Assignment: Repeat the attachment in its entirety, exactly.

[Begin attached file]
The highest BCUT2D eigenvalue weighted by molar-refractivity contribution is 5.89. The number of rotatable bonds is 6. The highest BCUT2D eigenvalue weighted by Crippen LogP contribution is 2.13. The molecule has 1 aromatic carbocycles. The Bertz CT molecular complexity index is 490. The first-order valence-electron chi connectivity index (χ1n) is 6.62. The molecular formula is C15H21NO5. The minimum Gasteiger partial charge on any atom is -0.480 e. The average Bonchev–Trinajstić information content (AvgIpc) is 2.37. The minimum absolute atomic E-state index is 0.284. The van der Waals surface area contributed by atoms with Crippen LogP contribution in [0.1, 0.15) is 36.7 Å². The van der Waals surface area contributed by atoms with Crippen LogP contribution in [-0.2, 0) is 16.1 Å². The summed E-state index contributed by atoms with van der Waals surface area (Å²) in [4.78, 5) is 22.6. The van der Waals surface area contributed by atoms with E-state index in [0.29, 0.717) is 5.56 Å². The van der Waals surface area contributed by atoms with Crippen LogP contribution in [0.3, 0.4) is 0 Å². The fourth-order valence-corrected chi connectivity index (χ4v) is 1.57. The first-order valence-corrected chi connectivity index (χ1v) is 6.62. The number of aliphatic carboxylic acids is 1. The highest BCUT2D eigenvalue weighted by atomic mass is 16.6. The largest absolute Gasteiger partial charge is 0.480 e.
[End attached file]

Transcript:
The highest BCUT2D eigenvalue weighted by molar-refractivity contribution is 5.89. The number of rotatable bonds is 6. The highest BCUT2D eigenvalue weighted by Crippen LogP contribution is 2.13. The molecule has 1 aromatic carbocycles. The Bertz CT molecular complexity index is 490. The first-order valence-electron chi connectivity index (χ1n) is 6.62. The molecular formula is C15H21NO5. The minimum Gasteiger partial charge on any atom is -0.480 e. The average Bonchev–Trinajstić information content (AvgIpc) is 2.37. The minimum absolute atomic E-state index is 0.284. The van der Waals surface area contributed by atoms with Crippen LogP contribution in [0.1, 0.15) is 36.7 Å². The van der Waals surface area contributed by atoms with Crippen LogP contribution in [-0.2, 0) is 16.1 Å². The summed E-state index contributed by atoms with van der Waals surface area (Å²) in [4.78, 5) is 22.6. The van der Waals surface area contributed by atoms with E-state index in [0.29, 0.717) is 5.56 Å². The van der Waals surface area contributed by atoms with Crippen LogP contribution in [0.3, 0.4) is 0 Å². The fourth-order valence-corrected chi connectivity index (χ4v) is 1.57. The first-order valence-corrected chi connectivity index (χ1v) is 6.62. The number of aliphatic carboxylic acids is 1. The highest BCUT2D eigenvalue weighted by atomic mass is 16.6. The largest absolute Gasteiger partial charge is 0.480 e.